Thursday, October 15, 2015

Mobile Medicine, Punching Above their Weight, BKB Battles Disease in Rural Villages

Residents of Kamuli Buzimba village wait to see a nurse at Bega Kwa Bega's mobile clinic.
Edward Mugume distributes malaria medication
in Kamuli Buzimba village

          On the veranda and in the front yard of a local church, healthcare professionals triage symptoms, draw blood, discuss concerns, dispense medication and advice. A large canister of malaria medication dominates the pharmacist’s table as he dispenses a package of the curative to every other patient who turns up for care at the quarterly mobile clinic.

          Bega Kwa Bega’s (BKB, Shoulder to Shoulder in English) crew visits, to date, 50 villages per quarter in an effort to make healthcare more accessible to rural areas of central Uganda.

          That they operate in much the same way much larger, world-wide non-governmental organizations do but with a shoe-string of a budget by comparison, is impressive.
Malaria testing kits

Nurse midwife Nora Nakiwolo distributes
anti-worm pills to children in Kamuli Buzimba.
          In these rural locations, healthcare can be 15 or 20 kilometers away from the nearest level four or level three government health facility.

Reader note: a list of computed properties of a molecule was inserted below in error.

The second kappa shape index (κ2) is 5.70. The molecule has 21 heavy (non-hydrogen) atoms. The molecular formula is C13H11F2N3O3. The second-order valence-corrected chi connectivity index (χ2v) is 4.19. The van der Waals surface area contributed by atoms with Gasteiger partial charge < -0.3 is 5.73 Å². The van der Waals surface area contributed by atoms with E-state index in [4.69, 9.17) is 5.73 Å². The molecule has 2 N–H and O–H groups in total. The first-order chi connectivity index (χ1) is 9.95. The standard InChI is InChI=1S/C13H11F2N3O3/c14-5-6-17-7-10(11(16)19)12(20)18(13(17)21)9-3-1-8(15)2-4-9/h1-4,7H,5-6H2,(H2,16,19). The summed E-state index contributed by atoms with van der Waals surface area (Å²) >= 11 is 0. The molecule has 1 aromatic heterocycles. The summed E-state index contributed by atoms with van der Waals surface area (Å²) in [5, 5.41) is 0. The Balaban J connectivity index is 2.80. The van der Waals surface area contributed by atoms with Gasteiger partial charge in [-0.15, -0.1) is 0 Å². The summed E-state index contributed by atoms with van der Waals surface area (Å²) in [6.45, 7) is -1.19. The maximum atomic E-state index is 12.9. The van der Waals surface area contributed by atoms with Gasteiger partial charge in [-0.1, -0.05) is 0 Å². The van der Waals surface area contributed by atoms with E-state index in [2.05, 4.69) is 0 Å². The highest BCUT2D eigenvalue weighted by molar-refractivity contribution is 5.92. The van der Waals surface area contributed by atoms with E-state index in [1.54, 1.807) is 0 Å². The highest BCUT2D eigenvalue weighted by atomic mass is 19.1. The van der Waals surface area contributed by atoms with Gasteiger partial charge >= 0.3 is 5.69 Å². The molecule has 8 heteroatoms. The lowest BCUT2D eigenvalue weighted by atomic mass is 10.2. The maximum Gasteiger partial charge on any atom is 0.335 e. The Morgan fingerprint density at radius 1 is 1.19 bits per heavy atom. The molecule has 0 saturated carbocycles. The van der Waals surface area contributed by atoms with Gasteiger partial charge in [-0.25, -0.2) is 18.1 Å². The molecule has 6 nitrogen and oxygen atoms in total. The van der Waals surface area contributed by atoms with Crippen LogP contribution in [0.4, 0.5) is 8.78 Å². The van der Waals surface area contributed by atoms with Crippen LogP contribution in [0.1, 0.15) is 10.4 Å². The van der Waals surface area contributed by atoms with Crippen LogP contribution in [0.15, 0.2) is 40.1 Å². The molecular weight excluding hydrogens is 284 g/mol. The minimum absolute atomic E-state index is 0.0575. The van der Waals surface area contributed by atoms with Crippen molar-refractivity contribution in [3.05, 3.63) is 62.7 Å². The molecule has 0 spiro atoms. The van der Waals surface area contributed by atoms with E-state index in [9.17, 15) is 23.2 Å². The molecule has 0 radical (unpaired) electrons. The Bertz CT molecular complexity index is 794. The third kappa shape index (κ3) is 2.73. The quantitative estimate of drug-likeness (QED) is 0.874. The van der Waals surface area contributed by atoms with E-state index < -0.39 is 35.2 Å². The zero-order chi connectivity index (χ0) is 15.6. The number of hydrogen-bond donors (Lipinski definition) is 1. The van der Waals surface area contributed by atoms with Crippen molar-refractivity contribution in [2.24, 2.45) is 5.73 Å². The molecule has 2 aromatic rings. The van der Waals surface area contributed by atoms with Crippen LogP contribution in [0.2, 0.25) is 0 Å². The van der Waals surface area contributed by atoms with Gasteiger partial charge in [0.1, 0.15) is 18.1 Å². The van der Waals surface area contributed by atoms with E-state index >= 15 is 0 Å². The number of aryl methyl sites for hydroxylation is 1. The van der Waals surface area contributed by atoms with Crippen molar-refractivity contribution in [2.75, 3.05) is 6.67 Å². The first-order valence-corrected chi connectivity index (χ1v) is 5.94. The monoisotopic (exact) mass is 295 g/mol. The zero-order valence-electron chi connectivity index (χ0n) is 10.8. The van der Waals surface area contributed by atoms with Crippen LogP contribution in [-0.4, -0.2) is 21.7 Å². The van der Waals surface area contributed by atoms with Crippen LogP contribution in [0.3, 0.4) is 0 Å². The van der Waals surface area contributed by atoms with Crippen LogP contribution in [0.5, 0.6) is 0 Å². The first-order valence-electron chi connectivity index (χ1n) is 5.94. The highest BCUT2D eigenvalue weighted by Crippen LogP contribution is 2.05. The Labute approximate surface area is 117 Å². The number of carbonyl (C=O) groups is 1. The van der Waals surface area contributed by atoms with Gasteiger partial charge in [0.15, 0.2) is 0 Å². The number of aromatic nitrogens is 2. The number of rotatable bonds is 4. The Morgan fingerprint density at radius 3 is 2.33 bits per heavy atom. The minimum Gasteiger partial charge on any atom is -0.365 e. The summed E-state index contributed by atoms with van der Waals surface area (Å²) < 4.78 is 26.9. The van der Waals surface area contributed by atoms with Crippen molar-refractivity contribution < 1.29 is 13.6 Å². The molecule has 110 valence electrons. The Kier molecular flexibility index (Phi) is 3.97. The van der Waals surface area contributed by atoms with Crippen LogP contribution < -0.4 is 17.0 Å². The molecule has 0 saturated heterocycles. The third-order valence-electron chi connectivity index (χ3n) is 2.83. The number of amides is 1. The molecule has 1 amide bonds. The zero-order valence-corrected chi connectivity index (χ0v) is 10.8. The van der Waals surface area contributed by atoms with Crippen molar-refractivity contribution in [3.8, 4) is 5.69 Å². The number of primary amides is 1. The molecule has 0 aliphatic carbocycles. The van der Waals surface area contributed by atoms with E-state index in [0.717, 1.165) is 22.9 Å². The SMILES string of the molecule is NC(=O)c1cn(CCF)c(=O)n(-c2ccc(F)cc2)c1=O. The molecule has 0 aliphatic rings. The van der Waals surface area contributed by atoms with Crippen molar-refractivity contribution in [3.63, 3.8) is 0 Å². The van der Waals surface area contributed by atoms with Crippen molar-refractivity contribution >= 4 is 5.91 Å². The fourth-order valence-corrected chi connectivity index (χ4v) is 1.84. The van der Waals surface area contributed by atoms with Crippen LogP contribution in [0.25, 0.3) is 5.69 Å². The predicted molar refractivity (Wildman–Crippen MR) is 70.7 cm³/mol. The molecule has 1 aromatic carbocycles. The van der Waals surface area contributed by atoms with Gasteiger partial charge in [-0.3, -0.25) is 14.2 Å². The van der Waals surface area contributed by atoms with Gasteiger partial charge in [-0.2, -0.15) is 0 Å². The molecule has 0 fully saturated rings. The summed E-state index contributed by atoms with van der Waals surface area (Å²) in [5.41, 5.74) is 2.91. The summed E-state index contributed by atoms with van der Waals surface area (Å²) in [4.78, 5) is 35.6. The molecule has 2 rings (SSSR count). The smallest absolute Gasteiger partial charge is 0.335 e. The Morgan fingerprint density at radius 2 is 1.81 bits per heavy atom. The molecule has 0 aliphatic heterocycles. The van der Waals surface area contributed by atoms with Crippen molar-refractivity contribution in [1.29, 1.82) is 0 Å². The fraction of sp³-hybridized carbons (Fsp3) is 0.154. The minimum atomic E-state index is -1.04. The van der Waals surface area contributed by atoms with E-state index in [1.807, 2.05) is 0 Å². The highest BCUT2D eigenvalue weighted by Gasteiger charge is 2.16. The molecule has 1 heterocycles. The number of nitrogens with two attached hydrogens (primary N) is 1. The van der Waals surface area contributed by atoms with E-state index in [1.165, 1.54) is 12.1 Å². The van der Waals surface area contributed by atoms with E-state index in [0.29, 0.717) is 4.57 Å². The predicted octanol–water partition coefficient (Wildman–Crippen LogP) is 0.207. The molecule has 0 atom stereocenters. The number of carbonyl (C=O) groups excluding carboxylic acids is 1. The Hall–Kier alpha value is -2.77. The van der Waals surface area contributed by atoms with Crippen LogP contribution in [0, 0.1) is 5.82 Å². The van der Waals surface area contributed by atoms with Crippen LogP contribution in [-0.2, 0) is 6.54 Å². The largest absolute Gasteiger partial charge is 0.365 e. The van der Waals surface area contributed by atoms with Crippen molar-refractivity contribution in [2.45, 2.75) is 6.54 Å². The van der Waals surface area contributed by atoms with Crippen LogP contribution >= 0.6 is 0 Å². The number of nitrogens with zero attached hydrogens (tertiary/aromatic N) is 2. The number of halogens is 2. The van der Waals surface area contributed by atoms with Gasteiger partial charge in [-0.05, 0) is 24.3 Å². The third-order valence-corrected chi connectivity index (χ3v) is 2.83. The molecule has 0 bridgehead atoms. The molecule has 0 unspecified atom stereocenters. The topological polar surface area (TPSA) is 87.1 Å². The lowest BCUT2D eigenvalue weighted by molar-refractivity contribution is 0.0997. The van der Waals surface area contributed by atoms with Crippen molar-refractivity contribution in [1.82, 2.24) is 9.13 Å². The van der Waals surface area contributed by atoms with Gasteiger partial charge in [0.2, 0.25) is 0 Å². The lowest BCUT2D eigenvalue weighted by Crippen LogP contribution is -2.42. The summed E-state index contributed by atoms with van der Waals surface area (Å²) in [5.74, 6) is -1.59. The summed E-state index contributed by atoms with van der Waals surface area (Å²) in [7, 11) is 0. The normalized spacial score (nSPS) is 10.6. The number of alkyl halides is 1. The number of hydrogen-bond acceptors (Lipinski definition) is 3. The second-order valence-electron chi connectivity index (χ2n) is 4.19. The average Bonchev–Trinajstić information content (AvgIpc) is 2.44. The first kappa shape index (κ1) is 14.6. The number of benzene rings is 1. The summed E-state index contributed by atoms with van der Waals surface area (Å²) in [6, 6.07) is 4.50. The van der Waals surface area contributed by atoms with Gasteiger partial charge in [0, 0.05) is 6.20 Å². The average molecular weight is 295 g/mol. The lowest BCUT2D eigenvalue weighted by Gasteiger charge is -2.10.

If their needs are more serious, those level one and two facilities are even more scarce. Access to decent healthcare is a challenge that can turn a curable, nuisance issue into a fatal one.

          The team tests and treats numerous patients for malaria, worms and many other health issues during their  visit. Not surprisingly, numerous patients present with malaria, a parasitic disease that feels much like a flu on steroids. Malaria claims many lives each year, mostly from lack of treatment,  and is among the most common but treatable illnesses in all of Africa.

          In my years of working with such NGOs, I’ve seen many projects and efforts to make a difference. These operations take their work very seriously, doing all they can to run their programs worldwide to reach as many people as possible while preserve the quality of their programs. They are large, multi-national relief and development organizations that often receive millions of dollars in grants to combat disease, poverty, and hunger while giving local populations a leg up in development so that they may eventually sustain their own needs.
Waiting their turn to talk to a healthcare professional.

          As I witness BKB crews carrying out their work, I'm struck by how much their professionalism and effectiveness makes this feel like a major, alphabet-soup -NGO operation.
BKB operations harness the same knowledge and methods, but on a smaller geographic scale, doing all of their work in central Uganda, with far fewer resources.